J. Alfred Prufrock, and the Dilemma of Teaching 21st Century Students
Aug 26, 2009 Teaching 3006 Views
Now that the fall semester is gearing up, you're probably cooking up new ways of getting today's students engaged in their studies. And since conducting class via Twitter sounds neither feasible nor appealing, it might be time to look into your other options.
With more and more sites like YouTube, Facebook and StumbleUpon competing for their attention, it's tricky getting students interested in the good ol' paper-based classics. In terms of sheer stimuli, even something as high-spirited and swashbuckling as The Three Musketeers can't top the average computer game of ten years ago. "The Love Song of J. Alfred Prufrock?" Forget about it. Dig up the most everyday, run-of-the mill, uninspiring gray sock from under your bed, multiply that to the power of lint, and you still don't come anywhere close to as boring as J. Alfred.
Or so he would have you believe. The truth, of course, is that beneath his timid, meticulous, slightly balding exterior, Prufrock is a dark, complicated, and deeply conflicted man. He reads death in the evening sky. He wanders through cheap back alleys by night. He feels tortured over a mysterious, shawled woman. And, unlike every single person around him, he is utterly, painfully aware of the idiocy of his conventional little life. True mediocrity would never feel confined by such circumstances. By this measure, J. Alfred Prufrock is one of the single most inspiring figures in poetry - even if only through negative example. His 132-line treatise on whether or not to "dare disturb the universe" is enough to get even the most bashful admirer-from-afar to buy a bullhorn and make for the rooftops.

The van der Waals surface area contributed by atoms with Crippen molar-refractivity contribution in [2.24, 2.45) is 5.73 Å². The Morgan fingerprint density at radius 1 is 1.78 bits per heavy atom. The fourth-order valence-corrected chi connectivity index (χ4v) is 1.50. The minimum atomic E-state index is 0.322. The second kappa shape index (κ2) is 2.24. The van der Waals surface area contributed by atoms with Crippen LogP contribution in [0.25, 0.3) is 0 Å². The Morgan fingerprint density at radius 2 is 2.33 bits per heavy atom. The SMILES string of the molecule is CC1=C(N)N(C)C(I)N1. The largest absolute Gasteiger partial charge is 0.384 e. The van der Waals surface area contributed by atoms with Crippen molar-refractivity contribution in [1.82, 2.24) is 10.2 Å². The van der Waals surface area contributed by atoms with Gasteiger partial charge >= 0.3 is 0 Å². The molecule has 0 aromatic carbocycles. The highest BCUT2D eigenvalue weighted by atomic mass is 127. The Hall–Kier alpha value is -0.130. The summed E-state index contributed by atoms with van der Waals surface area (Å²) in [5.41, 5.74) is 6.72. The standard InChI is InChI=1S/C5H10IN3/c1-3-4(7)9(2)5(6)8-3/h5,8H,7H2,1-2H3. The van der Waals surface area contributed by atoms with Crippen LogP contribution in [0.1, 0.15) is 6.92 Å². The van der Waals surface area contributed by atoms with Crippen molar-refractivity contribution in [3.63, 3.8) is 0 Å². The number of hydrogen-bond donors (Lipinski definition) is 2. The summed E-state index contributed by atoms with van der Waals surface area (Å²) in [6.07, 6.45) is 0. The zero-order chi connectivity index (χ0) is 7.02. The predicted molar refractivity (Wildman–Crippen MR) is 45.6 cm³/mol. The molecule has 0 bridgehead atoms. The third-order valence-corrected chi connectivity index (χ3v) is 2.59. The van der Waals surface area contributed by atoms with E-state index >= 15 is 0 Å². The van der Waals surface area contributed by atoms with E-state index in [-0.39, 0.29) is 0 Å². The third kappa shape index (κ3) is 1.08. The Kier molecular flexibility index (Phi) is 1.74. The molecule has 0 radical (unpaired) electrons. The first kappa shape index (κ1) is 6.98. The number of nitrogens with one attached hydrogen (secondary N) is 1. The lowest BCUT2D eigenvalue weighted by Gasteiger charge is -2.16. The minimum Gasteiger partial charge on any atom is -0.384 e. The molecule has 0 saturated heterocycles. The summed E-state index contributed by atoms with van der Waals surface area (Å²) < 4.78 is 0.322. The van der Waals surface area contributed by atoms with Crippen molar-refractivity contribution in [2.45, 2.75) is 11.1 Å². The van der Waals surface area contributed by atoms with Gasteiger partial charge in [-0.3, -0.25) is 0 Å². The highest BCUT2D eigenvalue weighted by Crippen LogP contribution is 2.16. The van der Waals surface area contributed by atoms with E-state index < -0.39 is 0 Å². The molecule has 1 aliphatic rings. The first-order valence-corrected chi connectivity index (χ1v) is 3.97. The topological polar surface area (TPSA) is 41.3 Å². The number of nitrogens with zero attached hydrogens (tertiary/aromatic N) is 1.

But whether you choose to read him as trapped by his situation or too weak-willed to transcend it, one thing Prufrock refuses to be is consistent. He laments that social niceties leave him "pinned and wriggling on the wall," feels that the treachery of women has brought his "head... in upon a platter," and even sees the gloomy evening as a "patient etherized" and waiting for disassembly, yet he simply cannot stop himself from dissecting everyone and everything around him: the "faces that you meet," the "hands of days," the "eyes that fix you," the "[a]rms that are braceleted," the "pair of ragged claws," the "long fingers," and the "nerves in patterns" are all representative of a cold, calculating rationality that structures his otherwise emotionally turbulent interior.
Of course, the conflict between content and presentation is found in everything from the classic realm of literature to the brave new world of media; the key is in finding teacher resources that recognize the difference. Is "The Love Song of J. Alfred Prufrock" wildly exciting? Absolutely! Could it use a little gussying up for today's students? You bet it could. Is it as easy as turning the poem into a face-paced interactive game in the style of Guitar Hero? Maybe. But in general, our experiences show us that life is rarely that simple. Otherwise, no one would need separate Facebook, MySpace, and Twitter accounts.